ERIC Number: ED142963
Record Type: RIE
Publication Date: 1976-May
Reference Count: 0
Mnemonic Systems in Memory: Are They Worth the Effort?
Higbee, Kenneth L.
While mnemonic systems have been taught and used for hundreds of years, virtually all of the experimental research into such systems has been conducted since 1965. This paper describes four mnemonic systems, all of which rely heavily on visual imagery, and summarizes research conducted on the performance values of each system. The link system, the simplest of the systems, aids serial recall by associating items with each other in a chain of associations. The loci system, the most ancient of the systems, aids recall by associating items with prememorized mental images of locations. The peg system aids recall by associating items with a prememorized series of concrete nouns (pegwords). The phonetic system, the most complex, substitutes consonant sounds for digits, to allow for coding numbers into words and for constructing extensive lists of key words to be used in the same manner the loci and pegwords are used. The paper concludes that mnemonic systems can make enough of a contribution to memory to warrant their mastery and use and that research into such systems should be continued. (Author/RL)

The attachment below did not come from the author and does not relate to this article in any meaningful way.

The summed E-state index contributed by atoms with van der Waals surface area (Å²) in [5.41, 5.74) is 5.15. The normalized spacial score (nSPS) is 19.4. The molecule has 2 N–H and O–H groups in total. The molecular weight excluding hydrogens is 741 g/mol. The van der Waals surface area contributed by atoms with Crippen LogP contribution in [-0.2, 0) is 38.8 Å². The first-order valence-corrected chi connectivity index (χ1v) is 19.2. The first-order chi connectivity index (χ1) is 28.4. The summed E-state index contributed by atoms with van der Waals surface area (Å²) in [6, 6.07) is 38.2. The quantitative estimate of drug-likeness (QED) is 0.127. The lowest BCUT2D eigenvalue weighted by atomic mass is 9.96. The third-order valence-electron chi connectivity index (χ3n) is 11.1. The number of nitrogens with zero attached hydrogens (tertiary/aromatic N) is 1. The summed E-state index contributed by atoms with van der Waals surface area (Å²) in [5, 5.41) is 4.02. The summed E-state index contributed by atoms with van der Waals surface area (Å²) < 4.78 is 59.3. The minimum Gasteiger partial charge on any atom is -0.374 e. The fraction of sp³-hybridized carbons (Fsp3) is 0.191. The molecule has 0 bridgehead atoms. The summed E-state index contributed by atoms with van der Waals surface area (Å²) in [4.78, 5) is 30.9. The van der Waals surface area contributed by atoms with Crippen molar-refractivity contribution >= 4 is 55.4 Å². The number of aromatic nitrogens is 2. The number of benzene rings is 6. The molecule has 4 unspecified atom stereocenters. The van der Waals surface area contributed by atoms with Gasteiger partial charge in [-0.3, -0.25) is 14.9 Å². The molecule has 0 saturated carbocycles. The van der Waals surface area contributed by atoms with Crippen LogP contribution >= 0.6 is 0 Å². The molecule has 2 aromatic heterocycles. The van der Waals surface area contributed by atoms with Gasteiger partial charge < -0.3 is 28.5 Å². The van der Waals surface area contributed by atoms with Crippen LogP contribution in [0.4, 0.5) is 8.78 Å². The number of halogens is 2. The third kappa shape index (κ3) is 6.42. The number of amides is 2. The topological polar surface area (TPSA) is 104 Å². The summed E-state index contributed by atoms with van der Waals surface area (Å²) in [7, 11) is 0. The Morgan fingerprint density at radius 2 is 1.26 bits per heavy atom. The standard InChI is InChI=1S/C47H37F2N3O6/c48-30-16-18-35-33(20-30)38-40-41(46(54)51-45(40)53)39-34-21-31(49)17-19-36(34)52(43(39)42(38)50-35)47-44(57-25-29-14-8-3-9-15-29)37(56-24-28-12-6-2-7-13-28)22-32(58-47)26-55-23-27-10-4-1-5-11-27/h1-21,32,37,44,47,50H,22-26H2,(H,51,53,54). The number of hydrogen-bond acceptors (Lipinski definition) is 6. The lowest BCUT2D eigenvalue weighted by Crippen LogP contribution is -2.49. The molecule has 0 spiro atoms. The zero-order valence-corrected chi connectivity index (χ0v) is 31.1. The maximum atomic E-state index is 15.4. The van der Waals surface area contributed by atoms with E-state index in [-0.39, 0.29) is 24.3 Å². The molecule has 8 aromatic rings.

Publication Type: Speeches/Meeting Papers
Education Level: N/A
Authoring Institution: N/A
Note: Paper presented at the Rocky Mountain Psychological Association Meeting (Phoenix, Arizona, May 1976)